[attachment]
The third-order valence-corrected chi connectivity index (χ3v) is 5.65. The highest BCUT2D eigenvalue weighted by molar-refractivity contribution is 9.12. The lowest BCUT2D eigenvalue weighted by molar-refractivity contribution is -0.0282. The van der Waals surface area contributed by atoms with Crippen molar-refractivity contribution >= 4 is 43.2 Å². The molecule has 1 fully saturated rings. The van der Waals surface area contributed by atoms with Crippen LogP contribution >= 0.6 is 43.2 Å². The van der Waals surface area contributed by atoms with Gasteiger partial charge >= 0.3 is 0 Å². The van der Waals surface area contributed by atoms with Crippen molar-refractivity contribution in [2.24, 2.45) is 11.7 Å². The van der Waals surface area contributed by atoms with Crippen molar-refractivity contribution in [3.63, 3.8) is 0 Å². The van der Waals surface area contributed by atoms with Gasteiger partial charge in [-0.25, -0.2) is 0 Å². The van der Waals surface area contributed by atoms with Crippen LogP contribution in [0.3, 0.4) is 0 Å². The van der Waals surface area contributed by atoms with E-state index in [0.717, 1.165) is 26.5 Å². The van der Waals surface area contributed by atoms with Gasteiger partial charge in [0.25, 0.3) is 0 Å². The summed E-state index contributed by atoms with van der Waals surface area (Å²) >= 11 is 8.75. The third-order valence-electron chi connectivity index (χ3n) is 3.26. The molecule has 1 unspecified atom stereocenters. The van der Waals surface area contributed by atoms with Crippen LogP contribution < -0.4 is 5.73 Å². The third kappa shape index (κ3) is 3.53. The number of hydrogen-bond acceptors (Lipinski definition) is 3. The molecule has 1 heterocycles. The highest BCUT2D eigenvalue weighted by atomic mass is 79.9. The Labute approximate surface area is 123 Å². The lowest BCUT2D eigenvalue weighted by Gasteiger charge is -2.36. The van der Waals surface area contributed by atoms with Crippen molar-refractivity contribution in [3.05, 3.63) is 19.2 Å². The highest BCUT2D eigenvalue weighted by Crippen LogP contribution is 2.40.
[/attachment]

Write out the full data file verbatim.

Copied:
The third-order valence-corrected chi connectivity index (χ3v) is 5.65. The highest BCUT2D eigenvalue weighted by molar-refractivity contribution is 9.12. The lowest BCUT2D eigenvalue weighted by molar-refractivity contribution is -0.0282. The van der Waals surface area contributed by atoms with Crippen molar-refractivity contribution >= 4 is 43.2 Å². The molecule has 1 fully saturated rings. The van der Waals surface area contributed by atoms with Crippen LogP contribution >= 0.6 is 43.2 Å². The van der Waals surface area contributed by atoms with Gasteiger partial charge >= 0.3 is 0 Å². The van der Waals surface area contributed by atoms with Crippen molar-refractivity contribution in [2.24, 2.45) is 11.7 Å². The van der Waals surface area contributed by atoms with Crippen molar-refractivity contribution in [3.63, 3.8) is 0 Å². The van der Waals surface area contributed by atoms with Gasteiger partial charge in [-0.25, -0.2) is 0 Å². The van der Waals surface area contributed by atoms with Crippen LogP contribution in [0.3, 0.4) is 0 Å². The van der Waals surface area contributed by atoms with E-state index in [0.717, 1.165) is 26.5 Å². The van der Waals surface area contributed by atoms with Gasteiger partial charge in [0.25, 0.3) is 0 Å². The summed E-state index contributed by atoms with van der Waals surface area (Å²) >= 11 is 8.75. The third-order valence-electron chi connectivity index (χ3n) is 3.26. The molecule has 1 unspecified atom stereocenters. The van der Waals surface area contributed by atoms with Crippen LogP contribution < -0.4 is 5.73 Å². The third kappa shape index (κ3) is 3.53. The number of hydrogen-bond acceptors (Lipinski definition) is 3. The molecule has 1 heterocycles. The highest BCUT2D eigenvalue weighted by atomic mass is 79.9. The Labute approximate surface area is 123 Å². The lowest BCUT2D eigenvalue weighted by Gasteiger charge is -2.36. The van der Waals surface area contributed by atoms with Crippen molar-refractivity contribution in [3.05, 3.63) is 19.2 Å². The highest BCUT2D eigenvalue weighted by Crippen LogP contribution is 2.40.